Deb Hilmerson’s passion for safety – along with 30 years of construction experience – drove her to develop next-generation safety equipment that’s changing the industry. We appreciate Construction Best Practices’ invitation for Deb to share some of her expertise with general contractors across the U.S. in this article.
General contractors have a complex job. Hilmerson stressed that safety should always be top priority. “Leaders who fail to integrate safety into the actual work process may expose workers to falls and/or last-minute risky decisions that could cause a fall, serious injury or even a fatality,” she wrote.
In her article, “Three Ways to Run a Safer Job Site,” Hilmerson touched on the importance of staying current on safety education, setting safety expectations and reducing fall risks. “As an industry, we’re still not doing enough in this area because falls continue to be the leading cause of construction-related fatalities. Falls can also result in broken bones, lacerations, head injuries, contusions and people becoming paralyzed,” she wrote.
Her advice included:
- Know the current laws and regulations, participate in safety training and always use the safety gear provided.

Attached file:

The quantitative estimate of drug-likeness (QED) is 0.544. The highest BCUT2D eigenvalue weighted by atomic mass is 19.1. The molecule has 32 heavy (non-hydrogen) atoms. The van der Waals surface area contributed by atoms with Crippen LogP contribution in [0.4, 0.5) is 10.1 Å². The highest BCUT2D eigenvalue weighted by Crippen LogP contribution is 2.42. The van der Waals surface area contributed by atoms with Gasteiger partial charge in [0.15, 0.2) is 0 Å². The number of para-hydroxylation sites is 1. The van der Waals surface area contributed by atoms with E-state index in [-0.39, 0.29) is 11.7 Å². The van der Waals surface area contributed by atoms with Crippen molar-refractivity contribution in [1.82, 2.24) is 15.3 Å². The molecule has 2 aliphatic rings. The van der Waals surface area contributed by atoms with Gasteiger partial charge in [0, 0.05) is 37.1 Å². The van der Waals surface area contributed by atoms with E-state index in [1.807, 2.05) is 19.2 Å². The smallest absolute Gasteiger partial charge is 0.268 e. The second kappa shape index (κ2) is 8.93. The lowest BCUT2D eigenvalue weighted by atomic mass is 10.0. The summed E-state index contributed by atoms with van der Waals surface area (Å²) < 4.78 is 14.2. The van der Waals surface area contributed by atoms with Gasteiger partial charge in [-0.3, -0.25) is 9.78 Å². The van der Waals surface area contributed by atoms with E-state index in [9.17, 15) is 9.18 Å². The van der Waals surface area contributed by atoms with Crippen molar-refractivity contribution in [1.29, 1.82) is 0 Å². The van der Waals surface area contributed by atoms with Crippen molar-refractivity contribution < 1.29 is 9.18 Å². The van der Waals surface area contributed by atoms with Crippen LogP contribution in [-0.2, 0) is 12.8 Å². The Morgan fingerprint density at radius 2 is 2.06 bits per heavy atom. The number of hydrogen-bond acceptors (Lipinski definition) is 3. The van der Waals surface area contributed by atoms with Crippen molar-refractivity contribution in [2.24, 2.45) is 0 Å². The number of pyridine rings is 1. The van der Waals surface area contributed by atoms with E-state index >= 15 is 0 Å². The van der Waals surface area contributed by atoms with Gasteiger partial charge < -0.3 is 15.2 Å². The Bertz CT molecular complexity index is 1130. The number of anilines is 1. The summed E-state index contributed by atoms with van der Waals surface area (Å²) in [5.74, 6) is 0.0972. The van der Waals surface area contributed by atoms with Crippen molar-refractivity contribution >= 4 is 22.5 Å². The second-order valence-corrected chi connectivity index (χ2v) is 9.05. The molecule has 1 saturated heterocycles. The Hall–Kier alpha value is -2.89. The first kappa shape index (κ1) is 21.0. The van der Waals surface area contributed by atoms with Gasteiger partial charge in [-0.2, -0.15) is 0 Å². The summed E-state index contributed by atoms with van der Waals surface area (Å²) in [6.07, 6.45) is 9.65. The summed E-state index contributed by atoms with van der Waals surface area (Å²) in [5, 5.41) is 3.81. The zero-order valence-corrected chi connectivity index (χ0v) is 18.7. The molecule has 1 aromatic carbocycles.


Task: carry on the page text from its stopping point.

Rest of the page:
- Communicate your safety expectations clearly and specifically. “Create a plan to communicate procedures and checkpoints to ensure field workers are integrating the safety plan.”
- If you are still using wooden safety rails built according to OSHA’s Non-Mandatory Guidelines for complying with 1926.502(b), be careful not to be lulled into a false sense of security. “Keep in mind that a non-engineered system is only as good as the carpenter building it. Workmanship varies. In addition, there are injury risks of lacerations and other injuries associated with job-built wood railings, in part due to the number of people and tools involved in constructing them.”
With the field’s help, Hilmerson has created a construction grade guardrail system that comes as a kit. Each kit contains all the necessary components for easy rollout; faster installation for less down time; maneuverability; stacking and storing, and inventorying; and is efficient and economical to ship from one project to the next.
General contractors appreciate the ability to create a new company revenue stream by bringing the equipment cost in house. They buy the Hilmerson Safety Rail System as an asset just as they would buy a forklift, and rent it repeatedly to their construction projects. If purchasing the Hilmerson Safety Rail System doesn’t fit their business model, they can rent from various rental houses.
Reach out to us to learn how the cost-effective Hilmerson Safety Rail System can minimize wasted time and materials, and improve your jobsite safety by meeting or exceeding OSHA requirements.